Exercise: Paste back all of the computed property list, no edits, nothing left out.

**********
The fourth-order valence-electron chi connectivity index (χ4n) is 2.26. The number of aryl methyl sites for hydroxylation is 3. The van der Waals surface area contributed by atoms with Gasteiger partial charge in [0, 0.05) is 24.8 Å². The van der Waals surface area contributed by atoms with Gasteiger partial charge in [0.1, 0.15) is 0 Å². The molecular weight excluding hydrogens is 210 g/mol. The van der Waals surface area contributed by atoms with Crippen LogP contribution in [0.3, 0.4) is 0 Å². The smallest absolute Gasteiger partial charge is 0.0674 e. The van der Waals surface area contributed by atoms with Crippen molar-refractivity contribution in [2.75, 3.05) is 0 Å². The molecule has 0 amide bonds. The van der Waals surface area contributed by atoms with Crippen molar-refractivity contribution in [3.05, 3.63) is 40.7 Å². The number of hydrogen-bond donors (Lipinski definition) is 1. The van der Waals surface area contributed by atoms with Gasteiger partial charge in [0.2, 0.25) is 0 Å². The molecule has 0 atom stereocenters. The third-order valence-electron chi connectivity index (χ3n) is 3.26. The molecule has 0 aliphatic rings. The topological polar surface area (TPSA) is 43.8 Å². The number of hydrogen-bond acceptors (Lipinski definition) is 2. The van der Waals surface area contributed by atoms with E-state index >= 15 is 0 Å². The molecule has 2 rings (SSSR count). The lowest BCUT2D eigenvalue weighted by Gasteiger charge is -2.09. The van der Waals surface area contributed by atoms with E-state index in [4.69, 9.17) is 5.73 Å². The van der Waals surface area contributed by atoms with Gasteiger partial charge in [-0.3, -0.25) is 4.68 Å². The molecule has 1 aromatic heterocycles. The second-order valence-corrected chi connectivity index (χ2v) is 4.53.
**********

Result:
The fourth-order valence-electron chi connectivity index (χ4n) is 2.26. The number of aryl methyl sites for hydroxylation is 3. The van der Waals surface area contributed by atoms with Gasteiger partial charge in [0, 0.05) is 24.8 Å². The van der Waals surface area contributed by atoms with Gasteiger partial charge in [0.1, 0.15) is 0 Å². The molecular weight excluding hydrogens is 210 g/mol. The van der Waals surface area contributed by atoms with Crippen LogP contribution in [0.3, 0.4) is 0 Å². The smallest absolute Gasteiger partial charge is 0.0674 e. The van der Waals surface area contributed by atoms with Crippen molar-refractivity contribution in [2.75, 3.05) is 0 Å². The molecule has 0 amide bonds. The van der Waals surface area contributed by atoms with Crippen molar-refractivity contribution in [3.05, 3.63) is 40.7 Å². The number of hydrogen-bond donors (Lipinski definition) is 1. The van der Waals surface area contributed by atoms with Gasteiger partial charge in [0.2, 0.25) is 0 Å². The molecule has 0 atom stereocenters. The third-order valence-electron chi connectivity index (χ3n) is 3.26. The molecule has 0 aliphatic rings. The topological polar surface area (TPSA) is 43.8 Å². The number of hydrogen-bond acceptors (Lipinski definition) is 2. The van der Waals surface area contributed by atoms with E-state index >= 15 is 0 Å². The molecule has 2 rings (SSSR count). The lowest BCUT2D eigenvalue weighted by Gasteiger charge is -2.09. The van der Waals surface area contributed by atoms with E-state index in [4.69, 9.17) is 5.73 Å². The van der Waals surface area contributed by atoms with Gasteiger partial charge in [-0.3, -0.25) is 4.68 Å². The molecule has 1 aromatic heterocycles. The second-order valence-corrected chi connectivity index (χ2v) is 4.53.